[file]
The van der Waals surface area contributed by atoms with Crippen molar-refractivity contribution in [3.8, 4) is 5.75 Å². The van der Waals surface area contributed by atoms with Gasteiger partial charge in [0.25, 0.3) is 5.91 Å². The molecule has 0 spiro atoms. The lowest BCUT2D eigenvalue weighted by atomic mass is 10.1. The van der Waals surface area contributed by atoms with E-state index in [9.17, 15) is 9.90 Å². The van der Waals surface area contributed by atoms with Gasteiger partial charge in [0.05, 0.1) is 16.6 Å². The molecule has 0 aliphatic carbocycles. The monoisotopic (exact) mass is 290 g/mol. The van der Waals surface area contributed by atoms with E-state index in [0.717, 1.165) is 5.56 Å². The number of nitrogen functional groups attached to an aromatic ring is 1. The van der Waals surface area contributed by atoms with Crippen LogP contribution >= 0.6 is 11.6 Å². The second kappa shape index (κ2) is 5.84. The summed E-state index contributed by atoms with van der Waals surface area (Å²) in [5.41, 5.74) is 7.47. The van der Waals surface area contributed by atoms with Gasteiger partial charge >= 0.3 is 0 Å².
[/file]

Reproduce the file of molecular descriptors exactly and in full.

The van der Waals surface area contributed by atoms with Crippen molar-refractivity contribution in [3.8, 4) is 5.75 Å². The van der Waals surface area contributed by atoms with Gasteiger partial charge in [0.25, 0.3) is 5.91 Å². The molecule has 0 spiro atoms. The lowest BCUT2D eigenvalue weighted by atomic mass is 10.1. The van der Waals surface area contributed by atoms with E-state index in [9.17, 15) is 9.90 Å². The van der Waals surface area contributed by atoms with Gasteiger partial charge in [0.05, 0.1) is 16.6 Å². The molecule has 0 aliphatic carbocycles. The monoisotopic (exact) mass is 290 g/mol. The van der Waals surface area contributed by atoms with E-state index in [0.717, 1.165) is 5.56 Å². The number of nitrogen functional groups attached to an aromatic ring is 1. The van der Waals surface area contributed by atoms with Crippen LogP contribution >= 0.6 is 11.6 Å². The second kappa shape index (κ2) is 5.84. The summed E-state index contributed by atoms with van der Waals surface area (Å²) in [5.41, 5.74) is 7.47. The van der Waals surface area contributed by atoms with Gasteiger partial charge >= 0.3 is 0 Å².